Study Says Many Men Also Victims Of Unwanted Sexual Advances - Los Angeles News | FOX 11 LA KTTV

From Anchor Tony McEwing

Study Says Many Men Also Victims Of Unwanted Sexual Advances

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Most of us probably assume that when it comes to unwanted sexual advances, women are usually the victims. And while that is still likely to be true, a new study suggests more and more young men are sexually harassed by women and that an overwhelming number of the victims know the aggressors. I should point out that the survey is relatively small and included just 300 male high school and college students across the country. Still, I found the results rather surprising and perhaps a commentary to some extent on our rapidly changing attitudes about gender and sexual behavior.

The study found that a whopping 43 percent of the respondents had been the victim of unwanted sexual attention and that 95 percent of the perpetrators were women with whom the victims were well acquainted. And rape wasn't the only scenario the researchers looked at. The authors considered a variety of inappropriate sexually aggressive conduct.

Here's what they found. More than half of the young men who had been coerced said the advances were verbal or communicated through seductive behaviors. A much smaller number--18 percent--said the women actually tried to use physical force to initiate sex. And an even smaller group--7 percent--said the women used alcohol or drugs before making their move. Interestingly, the students who were intoxicated or drugged before being prodded into sexual contact reported similar feelings of distress often expressed by female victims of unwanted sexual advances. Half of all the victims questioned in the survey said they ended up having sex with the aggressors while 40 percent said they only made out by kissing and touching.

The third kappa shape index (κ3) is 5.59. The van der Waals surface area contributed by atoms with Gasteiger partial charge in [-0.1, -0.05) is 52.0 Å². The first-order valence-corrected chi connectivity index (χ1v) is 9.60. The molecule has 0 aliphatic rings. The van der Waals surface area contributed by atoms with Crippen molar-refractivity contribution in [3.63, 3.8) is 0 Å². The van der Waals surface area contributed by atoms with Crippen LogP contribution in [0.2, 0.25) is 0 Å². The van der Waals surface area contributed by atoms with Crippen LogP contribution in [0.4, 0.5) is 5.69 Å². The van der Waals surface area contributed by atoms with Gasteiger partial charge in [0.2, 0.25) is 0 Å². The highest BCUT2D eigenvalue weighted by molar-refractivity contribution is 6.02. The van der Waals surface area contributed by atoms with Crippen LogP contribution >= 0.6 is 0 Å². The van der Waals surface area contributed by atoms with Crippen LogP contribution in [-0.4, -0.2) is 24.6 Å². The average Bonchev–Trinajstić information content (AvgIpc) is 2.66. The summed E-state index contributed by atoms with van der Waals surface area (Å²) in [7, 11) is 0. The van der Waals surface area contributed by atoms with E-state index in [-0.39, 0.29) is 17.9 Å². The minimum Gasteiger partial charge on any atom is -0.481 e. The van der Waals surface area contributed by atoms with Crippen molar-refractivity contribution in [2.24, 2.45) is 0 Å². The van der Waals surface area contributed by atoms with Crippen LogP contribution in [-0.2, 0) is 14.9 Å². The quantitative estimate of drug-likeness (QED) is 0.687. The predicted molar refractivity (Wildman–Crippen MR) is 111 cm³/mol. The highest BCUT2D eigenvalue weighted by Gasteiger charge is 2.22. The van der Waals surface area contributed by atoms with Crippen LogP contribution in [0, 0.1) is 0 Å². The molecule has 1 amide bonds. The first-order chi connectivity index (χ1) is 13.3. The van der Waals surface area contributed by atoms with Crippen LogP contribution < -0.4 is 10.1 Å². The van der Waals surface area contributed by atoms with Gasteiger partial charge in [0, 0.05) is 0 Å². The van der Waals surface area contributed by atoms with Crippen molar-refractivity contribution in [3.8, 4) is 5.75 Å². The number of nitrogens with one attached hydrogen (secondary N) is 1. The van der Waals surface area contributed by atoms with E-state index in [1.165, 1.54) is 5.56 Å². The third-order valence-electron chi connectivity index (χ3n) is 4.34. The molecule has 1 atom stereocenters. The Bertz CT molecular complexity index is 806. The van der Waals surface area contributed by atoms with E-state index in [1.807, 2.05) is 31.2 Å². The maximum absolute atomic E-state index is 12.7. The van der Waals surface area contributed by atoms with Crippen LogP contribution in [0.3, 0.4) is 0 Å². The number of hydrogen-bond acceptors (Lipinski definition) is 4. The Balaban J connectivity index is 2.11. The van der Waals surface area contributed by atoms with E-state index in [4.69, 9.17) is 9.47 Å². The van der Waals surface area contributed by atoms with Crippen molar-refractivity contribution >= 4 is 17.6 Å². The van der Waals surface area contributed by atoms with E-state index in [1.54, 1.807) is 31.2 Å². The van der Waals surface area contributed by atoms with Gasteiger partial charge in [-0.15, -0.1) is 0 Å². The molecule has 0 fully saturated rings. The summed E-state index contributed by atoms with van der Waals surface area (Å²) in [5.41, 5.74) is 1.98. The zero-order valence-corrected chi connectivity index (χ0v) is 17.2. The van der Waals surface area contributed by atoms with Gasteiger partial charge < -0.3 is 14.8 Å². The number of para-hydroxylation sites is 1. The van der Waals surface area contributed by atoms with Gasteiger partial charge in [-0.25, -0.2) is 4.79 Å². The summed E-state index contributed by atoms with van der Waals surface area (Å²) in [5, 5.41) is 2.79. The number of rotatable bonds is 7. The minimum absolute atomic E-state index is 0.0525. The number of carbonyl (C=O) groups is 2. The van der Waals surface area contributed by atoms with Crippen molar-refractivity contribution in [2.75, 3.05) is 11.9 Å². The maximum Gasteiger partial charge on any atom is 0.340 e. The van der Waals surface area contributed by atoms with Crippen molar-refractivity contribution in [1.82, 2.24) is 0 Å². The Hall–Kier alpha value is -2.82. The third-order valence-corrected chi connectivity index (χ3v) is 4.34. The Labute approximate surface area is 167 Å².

There is no question that a double standard exists in this country when it comes to sexual harassment. Allegations of sexual misconduct tend to be taken much more seriously when they are made by a woman than by a man. Many of those who would never tolerate a woman being sexually harassed by a man might simply shrug off or even smirk if the victim is a man and the offender is a woman. That attitude needs to change.

That being said, men and women apparently are very different when it comes to the long-term effects of such experiences. Unlike female victims, according to the study, unwanted sexual advances had no negative impact on the self esteem of male victims whatsoever. The researchers couldn't explain why.  However, they speculate the answer may lie somewhere in our more traditional views and expectations of masculinity and male sexual desires and dominance.

Tony McEwing co-anchors FOX 11 Morning News at 4:30 am and provides news updates for the Emmy award winning Good Day LA, broadcast weekdays from 7:00 - 10:00 am. He also co-anchors the FOX 11 10 am News and the FOX 11 News at Noon.
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